Conference abstract

Assessment of possible healthcare associated infection pathogens at a military hospital, Lagos State, Nigeria, November, 2015

Pan African Medical Journal - Conference Proceedings. 2018:8(81).09 Dec 2018.
doi: 10.11604/pamj-cp.2018.8.81.692

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Keywords: Healthcare associated infection, nosocomial pathogens, sterile, fomites
Opening ceremony

Assessment of possible healthcare associated infection pathogens at a military hospital, Lagos State, Nigeria, November, 2015

Odekunle Bola Odegbemi1,&, Festus Oshama2, Ogbeche Ochagu2, Abiodun Ogunniyi1, Muhammad Balogun1

1Nigeria Field Epidemiology and Laboratory Training Programme, Abuja, Nigeria, 2Nigerian Navy Reference Hospital, Ojo, Lagos, Nigeria

&Corresponding author
Odekunle Bola Odegbemi, Nigeria Field Epidemiology and Laboratory Training Programme, Asokoro, Abuja, Nigeria


Introduction: healthcare associated infection (HCAI) are infections among patients in hospital setting that become manifest only after 48 hours of hospital stay, which are caused by pathogens acquired in healthcare settings. Usually, HCAI are infections of urinary tract, surgical wounds, and the lower respiratory tract. They are a major cause of death and increased morbidity in hospitalized patients. In November, 2015, we assessed the prevalence of possible nosocomial pathogens at a military hospital in Lagos State, Nigeria.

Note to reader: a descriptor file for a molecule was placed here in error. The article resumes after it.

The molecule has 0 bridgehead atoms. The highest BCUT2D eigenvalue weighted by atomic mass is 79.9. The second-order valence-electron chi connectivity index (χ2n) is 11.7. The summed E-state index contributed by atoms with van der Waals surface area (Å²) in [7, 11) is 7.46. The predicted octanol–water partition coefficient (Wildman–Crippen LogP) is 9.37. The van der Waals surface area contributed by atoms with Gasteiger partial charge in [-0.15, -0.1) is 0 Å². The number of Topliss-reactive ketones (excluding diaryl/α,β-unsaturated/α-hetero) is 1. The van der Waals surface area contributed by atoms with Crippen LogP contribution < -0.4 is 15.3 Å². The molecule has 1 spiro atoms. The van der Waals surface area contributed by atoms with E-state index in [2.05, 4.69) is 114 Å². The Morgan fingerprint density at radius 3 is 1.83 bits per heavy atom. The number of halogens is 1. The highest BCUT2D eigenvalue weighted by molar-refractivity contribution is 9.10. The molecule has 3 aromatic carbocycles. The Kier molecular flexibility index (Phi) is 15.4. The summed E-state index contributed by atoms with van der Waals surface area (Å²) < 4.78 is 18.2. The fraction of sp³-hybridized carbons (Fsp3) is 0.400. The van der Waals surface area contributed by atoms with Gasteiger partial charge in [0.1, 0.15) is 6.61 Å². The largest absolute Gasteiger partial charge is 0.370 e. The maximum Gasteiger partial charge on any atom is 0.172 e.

Methods: hospital areas such as theatre, treatment room, nurses’ station, male surgical ward, vital signs room, accident and emergency room, labour room, and post-natal ward were randomly sampled for the survey. We collected swabs specimens from specific sites such as table tops, faucets, door handles, beddings and equipment using sterile swab sticks. The swabs were inoculated on nutrient, chocolate and McConkey agar plates and incubated at 37°C for 24 hours. We characterized isolates by Gram reaction and biochemical methods.

Results: out of the 83 sites cultured, 31 37.3%) yielded significant growth. Organisms isolated include Staphylococcus epidermidis (32.2%), Staphylococcus aureus (22.6%), Escherichia coli (12.9%), Klebsiella pneumoniae (9.7%), Streptococcus pyrogenes (9.7%), Aspergillus spp. (9.7%) and Proteus mirabilis (3.2%) were isolated. These isolates were from sterile and non-sterile sites, fomites and hospital equipment. Non-sterile sites were less likely to have microbial growth when compared with sterile sites; (Odds ratio: 0.78, CI: 0.20 - 3.03). However, this association was not statistically significant.

Conclusion: possible pathogens for HCAI were isolated from vital sections of the hospital. Organisms isolated pose risk to sterile procedures and patients care with attendant burden on their recovery. We educated the hospital community on the importance of hand washing with soap and recommended adherence to regular sterilization and disinfection procedures of relevant sites where patient care is administered towards reduction of healthcare associated pathogens.